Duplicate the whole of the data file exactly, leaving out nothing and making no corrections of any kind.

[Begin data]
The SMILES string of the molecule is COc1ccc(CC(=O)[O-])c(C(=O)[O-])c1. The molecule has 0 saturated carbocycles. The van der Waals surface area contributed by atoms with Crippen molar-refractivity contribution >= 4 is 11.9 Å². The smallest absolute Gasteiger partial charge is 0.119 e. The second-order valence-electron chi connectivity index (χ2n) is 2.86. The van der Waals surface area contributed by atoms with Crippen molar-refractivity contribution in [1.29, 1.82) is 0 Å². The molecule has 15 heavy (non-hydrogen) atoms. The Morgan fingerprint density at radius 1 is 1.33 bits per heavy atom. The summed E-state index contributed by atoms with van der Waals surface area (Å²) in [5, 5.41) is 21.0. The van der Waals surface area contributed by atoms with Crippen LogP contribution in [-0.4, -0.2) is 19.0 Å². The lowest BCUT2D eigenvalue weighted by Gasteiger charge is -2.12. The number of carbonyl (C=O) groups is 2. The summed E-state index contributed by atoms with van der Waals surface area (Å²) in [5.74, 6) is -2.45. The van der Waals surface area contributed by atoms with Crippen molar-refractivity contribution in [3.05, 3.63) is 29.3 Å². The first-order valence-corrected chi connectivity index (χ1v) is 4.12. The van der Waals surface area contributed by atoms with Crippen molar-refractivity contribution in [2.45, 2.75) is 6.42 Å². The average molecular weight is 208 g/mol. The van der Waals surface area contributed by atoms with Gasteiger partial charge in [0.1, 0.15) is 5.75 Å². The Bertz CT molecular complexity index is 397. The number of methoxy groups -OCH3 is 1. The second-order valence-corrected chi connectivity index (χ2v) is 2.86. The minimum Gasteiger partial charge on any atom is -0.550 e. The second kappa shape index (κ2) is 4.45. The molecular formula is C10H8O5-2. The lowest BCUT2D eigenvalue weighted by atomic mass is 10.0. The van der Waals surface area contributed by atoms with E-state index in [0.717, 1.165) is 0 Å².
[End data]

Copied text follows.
The SMILES string of the molecule is COc1ccc(CC(=O)[O-])c(C(=O)[O-])c1. The molecule has 0 saturated carbocycles. The van der Waals surface area contributed by atoms with Crippen molar-refractivity contribution >= 4 is 11.9 Å². The smallest absolute Gasteiger partial charge is 0.119 e. The second-order valence-electron chi connectivity index (χ2n) is 2.86. The van der Waals surface area contributed by atoms with Crippen molar-refractivity contribution in [1.29, 1.82) is 0 Å². The molecule has 15 heavy (non-hydrogen) atoms. The Morgan fingerprint density at radius 1 is 1.33 bits per heavy atom. The summed E-state index contributed by atoms with van der Waals surface area (Å²) in [5, 5.41) is 21.0. The van der Waals surface area contributed by atoms with Crippen LogP contribution in [-0.4, -0.2) is 19.0 Å². The lowest BCUT2D eigenvalue weighted by Gasteiger charge is -2.12. The number of carbonyl (C=O) groups is 2. The summed E-state index contributed by atoms with van der Waals surface area (Å²) in [5.74, 6) is -2.45. The van der Waals surface area contributed by atoms with Crippen molar-refractivity contribution in [3.05, 3.63) is 29.3 Å². The first-order valence-corrected chi connectivity index (χ1v) is 4.12. The van der Waals surface area contributed by atoms with Crippen molar-refractivity contribution in [2.45, 2.75) is 6.42 Å². The average molecular weight is 208 g/mol. The van der Waals surface area contributed by atoms with Gasteiger partial charge in [0.1, 0.15) is 5.75 Å². The Bertz CT molecular complexity index is 397. The number of methoxy groups -OCH3 is 1. The second-order valence-corrected chi connectivity index (χ2v) is 2.86. The minimum Gasteiger partial charge on any atom is -0.550 e. The second kappa shape index (κ2) is 4.45. The molecular formula is C10H8O5-2. The lowest BCUT2D eigenvalue weighted by atomic mass is 10.0. The van der Waals surface area contributed by atoms with E-state index in [0.717, 1.165) is 0 Å².